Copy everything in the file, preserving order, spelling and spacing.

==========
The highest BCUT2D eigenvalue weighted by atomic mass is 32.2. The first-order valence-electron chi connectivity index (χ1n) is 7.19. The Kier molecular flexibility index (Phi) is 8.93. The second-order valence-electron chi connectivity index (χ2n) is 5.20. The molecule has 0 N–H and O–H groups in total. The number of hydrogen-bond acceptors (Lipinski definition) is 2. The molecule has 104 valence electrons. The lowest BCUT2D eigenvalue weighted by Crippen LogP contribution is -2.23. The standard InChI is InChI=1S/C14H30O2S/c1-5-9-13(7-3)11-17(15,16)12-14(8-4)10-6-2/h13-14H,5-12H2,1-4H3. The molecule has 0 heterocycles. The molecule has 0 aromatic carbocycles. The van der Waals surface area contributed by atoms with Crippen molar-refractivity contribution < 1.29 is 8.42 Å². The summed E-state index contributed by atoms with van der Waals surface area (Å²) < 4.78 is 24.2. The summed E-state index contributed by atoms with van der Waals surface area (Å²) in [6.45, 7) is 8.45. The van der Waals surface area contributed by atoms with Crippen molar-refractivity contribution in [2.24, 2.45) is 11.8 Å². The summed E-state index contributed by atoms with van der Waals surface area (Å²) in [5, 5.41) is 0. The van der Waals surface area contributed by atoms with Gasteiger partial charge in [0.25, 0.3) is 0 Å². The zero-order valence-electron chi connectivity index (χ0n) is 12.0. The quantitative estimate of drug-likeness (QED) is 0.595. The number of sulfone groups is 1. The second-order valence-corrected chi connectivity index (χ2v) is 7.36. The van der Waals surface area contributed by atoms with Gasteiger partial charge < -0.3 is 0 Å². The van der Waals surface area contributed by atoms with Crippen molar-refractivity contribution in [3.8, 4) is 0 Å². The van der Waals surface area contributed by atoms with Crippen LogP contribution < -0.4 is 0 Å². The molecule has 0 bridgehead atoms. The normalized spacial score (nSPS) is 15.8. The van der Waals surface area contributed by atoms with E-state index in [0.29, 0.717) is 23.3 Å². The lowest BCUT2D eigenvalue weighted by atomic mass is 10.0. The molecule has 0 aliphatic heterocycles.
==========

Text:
The highest BCUT2D eigenvalue weighted by atomic mass is 32.2. The first-order valence-electron chi connectivity index (χ1n) is 7.19. The Kier molecular flexibility index (Phi) is 8.93. The second-order valence-electron chi connectivity index (χ2n) is 5.20. The molecule has 0 N–H and O–H groups in total. The number of hydrogen-bond acceptors (Lipinski definition) is 2. The molecule has 104 valence electrons. The lowest BCUT2D eigenvalue weighted by Crippen LogP contribution is -2.23. The standard InChI is InChI=1S/C14H30O2S/c1-5-9-13(7-3)11-17(15,16)12-14(8-4)10-6-2/h13-14H,5-12H2,1-4H3. The molecule has 0 heterocycles. The molecule has 0 aromatic carbocycles. The van der Waals surface area contributed by atoms with Crippen molar-refractivity contribution < 1.29 is 8.42 Å². The summed E-state index contributed by atoms with van der Waals surface area (Å²) < 4.78 is 24.2. The summed E-state index contributed by atoms with van der Waals surface area (Å²) in [6.45, 7) is 8.45. The van der Waals surface area contributed by atoms with Crippen molar-refractivity contribution in [2.24, 2.45) is 11.8 Å². The summed E-state index contributed by atoms with van der Waals surface area (Å²) in [5, 5.41) is 0. The van der Waals surface area contributed by atoms with Gasteiger partial charge in [0.25, 0.3) is 0 Å². The zero-order valence-electron chi connectivity index (χ0n) is 12.0. The quantitative estimate of drug-likeness (QED) is 0.595. The number of sulfone groups is 1. The second-order valence-corrected chi connectivity index (χ2v) is 7.36. The van der Waals surface area contributed by atoms with Gasteiger partial charge < -0.3 is 0 Å². The van der Waals surface area contributed by atoms with Crippen molar-refractivity contribution in [3.8, 4) is 0 Å². The van der Waals surface area contributed by atoms with Crippen LogP contribution < -0.4 is 0 Å². The molecule has 0 bridgehead atoms. The normalized spacial score (nSPS) is 15.8. The van der Waals surface area contributed by atoms with E-state index in [0.29, 0.717) is 23.3 Å². The lowest BCUT2D eigenvalue weighted by atomic mass is 10.0. The molecule has 0 aliphatic heterocycles.